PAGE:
SCOTT Brown paid tribute to the manager who saved his Celtic career last night and said Neil Lennon had an "amazing" influence on him.
The Parkhead captain was close to being shown the door by former manager Tony Mowbray during the 2009/10 campaign but Lennon was first-team coach at the time and offered him reassurance and encouragement. Then, when Lennon took over after Mowbray's dismissal, his man-management allowed Brown to flourish.
The first Brown knew of his boss's departure was when he picked up a newspaper last week, on the morning that it was later confirmed. Lennon had not contacted him in advance to tell him he was leaving, but they have spoken since the decision was announced. Brown won three league titles and two Scottish Cups during Lennon's four seasons in charge.
"It's been sad to see the manager go," he said. "Everyone was surprised. I think everyone was hoping he would stay and all of the lads enjoyed his training, along with Garry [Parker] and Johan [Mjallby]. He was amazing for me and helped me become the player I am. He turned me into a different player and I enjoyed my time under him.
"The manager understood where I was coming from, that I want to win every game and win every battle. He told me to pick and choose my battles, be more relaxed on the ball. At the time, Tony Mowbray was in and I didn't know whether I was going to be at Celtic or where I was going to be. I stayed strong and fought through it and the manager [Lennon] was brilliant. He turned me into the captain I am. I learned on and off the park from him and a manager you can talk to helps an awful lot.
"His biggest single quality was man-management. You could speak with him about anything and he knew he wasn't always right and I knew I wasn't always right in different situations. We came up with a plan. You always trust your manager and he puts faith into you. Gordon [Strachan] is exactly the same. You can speak to Gordon and Neil learned a lot from him."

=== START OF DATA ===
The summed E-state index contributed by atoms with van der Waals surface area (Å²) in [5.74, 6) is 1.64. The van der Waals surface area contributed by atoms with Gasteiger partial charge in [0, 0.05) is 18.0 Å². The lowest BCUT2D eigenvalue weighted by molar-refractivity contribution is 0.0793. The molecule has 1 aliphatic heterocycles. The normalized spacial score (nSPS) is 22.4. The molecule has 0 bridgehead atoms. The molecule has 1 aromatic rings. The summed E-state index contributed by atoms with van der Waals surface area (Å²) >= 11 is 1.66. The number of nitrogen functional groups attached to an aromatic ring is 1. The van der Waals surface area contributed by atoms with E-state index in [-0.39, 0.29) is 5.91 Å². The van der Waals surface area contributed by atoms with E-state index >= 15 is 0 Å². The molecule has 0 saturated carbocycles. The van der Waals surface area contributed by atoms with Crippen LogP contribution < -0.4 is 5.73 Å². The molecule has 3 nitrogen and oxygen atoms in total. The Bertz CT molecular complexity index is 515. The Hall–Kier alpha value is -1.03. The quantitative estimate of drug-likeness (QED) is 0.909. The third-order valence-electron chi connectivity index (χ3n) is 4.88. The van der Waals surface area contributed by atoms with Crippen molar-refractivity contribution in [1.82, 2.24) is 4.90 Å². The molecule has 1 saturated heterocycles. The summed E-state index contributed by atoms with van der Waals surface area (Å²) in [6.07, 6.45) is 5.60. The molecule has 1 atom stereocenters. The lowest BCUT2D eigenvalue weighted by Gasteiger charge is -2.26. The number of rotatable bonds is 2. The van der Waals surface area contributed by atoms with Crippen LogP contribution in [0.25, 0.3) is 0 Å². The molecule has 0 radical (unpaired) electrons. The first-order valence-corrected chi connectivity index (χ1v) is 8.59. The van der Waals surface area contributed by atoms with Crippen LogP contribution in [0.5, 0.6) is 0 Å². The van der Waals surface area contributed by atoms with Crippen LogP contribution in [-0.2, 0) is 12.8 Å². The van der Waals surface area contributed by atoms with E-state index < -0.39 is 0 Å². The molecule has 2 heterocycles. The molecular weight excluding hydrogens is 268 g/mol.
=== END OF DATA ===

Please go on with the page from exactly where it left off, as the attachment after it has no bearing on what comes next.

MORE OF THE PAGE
Lennon and Strachan lasted almost exactly the same time as managers of Celtic; there were only six games of a difference in their longevity. The pair have always been close and Strachan, speaking at the Scotland squad's west London hotel ahead of tonight's friendly against Nigeria, spoke insightfully about Lennon's decision to leave.
"First of all, you've got to respect Neil's decision. That's all I can say because I've not spoken to Neil for a couple of months. I just know that at the end of nearly every season you go 'that's me, I've had enough'. And within two weeks you say 'we'll give it another bash'. Occasionally you go, 'no, I need a break'. If you can do the Celtic job, you can do most jobs in the world.
"You can reach a point in a job when you know it's time. I actually was like that at Coventry City. Before my final year, I went 'that's enough', but everybody convinced me to go back again: chairman, supporters . . . I knew that that was the most I could get from that group of players at that club. I had given my all and I really should have called it a day then.
"Did I ever regret leaving Celtic? No, I loved it! I wouldn't be here without having been there."
And there was no prospect of Strachan being invited to manage again by major shareholder Dermot Desmond, he said. "If Dermot phones me it will be for a game of golf, that'll be my lot . . ."
Celtic are in the process of identifying and recruiting Lennon's successor, of course, but Brown said the players would take on the responsibility of steering the club through their first ties in the Champions League second qualifying round on July 15/16 and 22/23 if the new manager was still finding his feet.
"We need to aim for the league again and the Champions League," he said. "We have to take a lot of responsibility. The new manager may come in and want to change the formation or change the ways, but we know what it is like to go through these group stages and that is what we have to try and focus on.
"Whoever comes in will be fine. It's a great job. It's not up to me. It's what the board decide and we have faith in them. It's huge for the club to qualify for that top tier of Europe and play the best teams in the world. For us to get in there is huge. The qualifiers are life and death for us and it makes the season a lot more exciting if you get into the group stages of the Champions League."